Another option might be to find some trimmings of an Osage and push the sticks right into the soil.  This gets you a tree much faster.  In fact, if you were to drive around, find an Osage and ask/offer to trim a few branches, I bet that you would have quite a few takers.

Another nurse tree I thought about is a hybrid cottonwood.  They are dirt cheap and grow like mad.  They are not great for burning, but will make a nice hedge quickly and will make awesome woodchips or woody material for a hugel mounds if you are so inclined.

BTW, how long a fence row are you talking about?

Eric
 
nate sherve
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Location: marengo county, al
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Kc, yea I have in a wheelbarrow at the barn. I got them on the side of the road, also.    Eric, I haven’t heard of trimmings. I reckon it’s too late for this year, yea? It’s for 5 acres field and paddocks
 
Eric Hanson
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Trace,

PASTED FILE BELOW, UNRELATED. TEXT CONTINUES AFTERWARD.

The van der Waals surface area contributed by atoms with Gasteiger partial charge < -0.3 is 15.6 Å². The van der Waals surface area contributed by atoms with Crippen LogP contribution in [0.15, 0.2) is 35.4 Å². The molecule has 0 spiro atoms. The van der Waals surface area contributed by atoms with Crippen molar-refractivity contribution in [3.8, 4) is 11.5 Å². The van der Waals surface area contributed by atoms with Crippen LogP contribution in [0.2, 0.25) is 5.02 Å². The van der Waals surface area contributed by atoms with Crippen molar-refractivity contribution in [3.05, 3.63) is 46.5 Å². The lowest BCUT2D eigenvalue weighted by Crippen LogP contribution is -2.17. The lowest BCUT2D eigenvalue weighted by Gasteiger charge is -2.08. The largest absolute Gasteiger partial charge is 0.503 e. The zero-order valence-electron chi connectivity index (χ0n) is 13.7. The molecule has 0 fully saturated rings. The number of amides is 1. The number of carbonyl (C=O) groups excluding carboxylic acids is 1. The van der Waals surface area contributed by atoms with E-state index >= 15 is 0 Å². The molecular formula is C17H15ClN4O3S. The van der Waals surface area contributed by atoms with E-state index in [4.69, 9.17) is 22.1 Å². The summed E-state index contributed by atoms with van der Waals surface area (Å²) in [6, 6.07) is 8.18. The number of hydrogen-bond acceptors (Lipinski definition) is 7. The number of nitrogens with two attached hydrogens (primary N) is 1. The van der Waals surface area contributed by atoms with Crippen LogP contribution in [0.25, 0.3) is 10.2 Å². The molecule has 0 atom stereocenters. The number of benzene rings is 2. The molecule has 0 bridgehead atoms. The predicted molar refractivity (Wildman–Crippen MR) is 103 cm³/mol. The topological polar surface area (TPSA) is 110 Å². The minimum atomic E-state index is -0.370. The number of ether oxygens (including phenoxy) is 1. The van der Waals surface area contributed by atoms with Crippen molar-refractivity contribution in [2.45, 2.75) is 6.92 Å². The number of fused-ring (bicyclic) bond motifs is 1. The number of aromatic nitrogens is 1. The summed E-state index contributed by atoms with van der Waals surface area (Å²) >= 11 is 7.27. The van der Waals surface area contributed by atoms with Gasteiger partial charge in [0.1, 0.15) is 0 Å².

Ok, I will concede that I was a little harsh on the autumn olive.  Around me it is terribly invasive and kinda takes over hill and dale it a few years if not checked by mowing, burning or regular trimming.  I both mow and trim mine and on occasion I have gone well out of my way for a year or two to not mow it in order to get it to bulk up before I chip it.  When I said it was not useful I was thinking that it does not make good dimensional lumber, nor does it make good firewood.  It does burn of course, but more of the fast and furious type of fire.  It is also not especially strong.

But I was being narrow minded.  I grow it for chips. Living fencing, bird habitat and increasingly deer habitat.  The original fence in the hedge has mostly been crushed to the ground, ravaged by time and deer.  Now, the line where the fence was at is a hollow corridor used by deer!!